No U.S. airline has given flyers more time to use travel credits and vouchers from canceled trips than Delta. After its latest extension earlier this year, Delta flyers can use their eCredits for travel through 2024. But now it seems the Atlanta-based airline is plotting something even bigger.
Delta executives suggested Tuesday during an investor conference that they're considering removing expiration policies from eCredits altogether. That could mean that Delta eCredits from canceled flights would be valid indefinitely, removing any time crunch to use them or lose them.
“It’s our intention to really have those be out and never expire,” Delta President Glen Hauenstein said. “We intend to keep those out and let people have them until they want to use them.”
Hauenstein didn't go into any details about that pending decision or when it could get announced. When asked when any official news may be coming, a Delta spokesperson said the airline had nothing more to add to Hauenstein's comments.
Not sure where to find your Delta eCredits or how to use them? Check out our complete guide!
Travelers have racked up tens of billions of dollars in airline vouchers and credits throughout the pandemic from canceling trips. Almost every airline, big and small, has given travelers far more flexibility to change and cancel flights for free, making it even easier to rack up travel credits when plans change going forward – at least so long as you don't buy the cheapest basic economy tickets.
Delta even allows you to get a credit for the difference if the price of your flight drops!
But no airline has gone further than Delta, which has sought to portray itself as an industry leader with customer-friendly moves like blocking middle seats far longer than any of its competitors. And while other airlines have extended travel credits throughout the pandemic, Delta's extension out through 2024 gives travelers much more time. Some American Airlines credits will begin expiring by the end of the month, while most United travel credits will expire come Dec. 31, 2022.
Hauenstein made it clear Delta sees an opportunity to set itself apart by taking the pressure off travelers to use their credits. That would also put Delta eCredits on par with SkyMiles, which never expire.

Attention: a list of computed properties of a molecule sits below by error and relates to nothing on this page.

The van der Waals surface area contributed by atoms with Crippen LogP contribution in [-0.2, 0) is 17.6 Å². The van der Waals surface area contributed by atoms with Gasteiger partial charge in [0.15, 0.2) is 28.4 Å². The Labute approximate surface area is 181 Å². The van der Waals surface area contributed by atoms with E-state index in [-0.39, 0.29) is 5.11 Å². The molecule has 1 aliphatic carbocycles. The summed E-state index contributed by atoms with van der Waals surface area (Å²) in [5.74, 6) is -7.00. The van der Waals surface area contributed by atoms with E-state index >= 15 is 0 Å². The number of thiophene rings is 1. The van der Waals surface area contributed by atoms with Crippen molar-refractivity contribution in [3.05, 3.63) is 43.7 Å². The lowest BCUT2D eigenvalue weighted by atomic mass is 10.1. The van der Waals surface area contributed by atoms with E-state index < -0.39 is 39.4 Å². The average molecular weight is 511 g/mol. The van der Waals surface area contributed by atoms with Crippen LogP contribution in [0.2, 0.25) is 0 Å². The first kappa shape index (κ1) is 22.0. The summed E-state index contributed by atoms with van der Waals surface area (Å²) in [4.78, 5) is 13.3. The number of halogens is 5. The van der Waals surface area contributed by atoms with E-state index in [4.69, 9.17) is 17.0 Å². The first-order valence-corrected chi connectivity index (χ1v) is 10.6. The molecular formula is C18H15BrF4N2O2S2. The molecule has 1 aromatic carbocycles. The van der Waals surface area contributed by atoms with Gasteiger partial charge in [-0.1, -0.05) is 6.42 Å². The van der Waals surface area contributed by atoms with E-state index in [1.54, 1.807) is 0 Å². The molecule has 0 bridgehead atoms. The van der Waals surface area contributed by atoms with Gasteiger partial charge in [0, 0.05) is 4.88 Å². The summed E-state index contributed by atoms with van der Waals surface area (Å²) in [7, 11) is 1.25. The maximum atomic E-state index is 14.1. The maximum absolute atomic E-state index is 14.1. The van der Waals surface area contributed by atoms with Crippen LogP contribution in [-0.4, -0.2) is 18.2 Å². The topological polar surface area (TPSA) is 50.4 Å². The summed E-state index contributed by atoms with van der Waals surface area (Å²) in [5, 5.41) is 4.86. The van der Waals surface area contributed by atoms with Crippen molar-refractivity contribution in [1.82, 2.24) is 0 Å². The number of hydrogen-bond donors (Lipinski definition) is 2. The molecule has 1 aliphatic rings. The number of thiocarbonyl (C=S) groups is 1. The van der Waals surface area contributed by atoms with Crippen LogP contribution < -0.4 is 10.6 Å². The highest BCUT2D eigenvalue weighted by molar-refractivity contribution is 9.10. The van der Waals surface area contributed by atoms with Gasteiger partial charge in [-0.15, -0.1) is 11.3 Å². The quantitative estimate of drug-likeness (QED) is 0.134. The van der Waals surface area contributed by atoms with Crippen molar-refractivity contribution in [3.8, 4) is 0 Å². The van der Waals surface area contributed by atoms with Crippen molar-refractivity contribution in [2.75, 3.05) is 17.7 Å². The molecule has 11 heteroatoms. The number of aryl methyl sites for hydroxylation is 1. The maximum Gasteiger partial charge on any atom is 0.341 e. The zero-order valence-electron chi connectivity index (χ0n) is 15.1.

But as with anything in the endlessly complex world of fare rules and airline policies, the devil is in the details. Airlines don't want a boatload of unused travel credits floating around out there – and Delta has $2 billion in eCredits outstanding, chief financial officer Dan Janki said. Hauenstein even mentioned that they'll need to work on some accounting and “breakage” in order to make eCredits last for life.
One thing that's unlikely to get an indefinite extension? Delta companion tickets, which countless travelers have thanks to perks from co-branded Delta credit cards like the Delta SkyMiles® Platinum American Express Card and the Delta SkyMiles® Reserve American Express Card. Because that's a perk negotiated with American Express as part of its credit card offerings, making it much harder to make a unilateral extension. Fortunately, Delta and American Express have extended those certificates several times over the last two years – most recently, last summer.
If Delta plows ahead by removing expiration policies on eCredits outright, it would solve a major painpoint for travelers and a massive source of criticism. As airlines handed out billions of dollars in vouchers in the early days of the pandemic, some federal lawmakers called on carriers to either proactively issue refunds for flights that customers canceled due to COVID-19 concerns or make vouchers valid indefinitely.
Surprise, surprise. After going further than any other airline by extending travel credits, Delta is apparently plotting an even bolder move by making Delta eCredits last indefinitely.
While it's short on details and unclear when it might happen, it's clear something is in the works at Delta.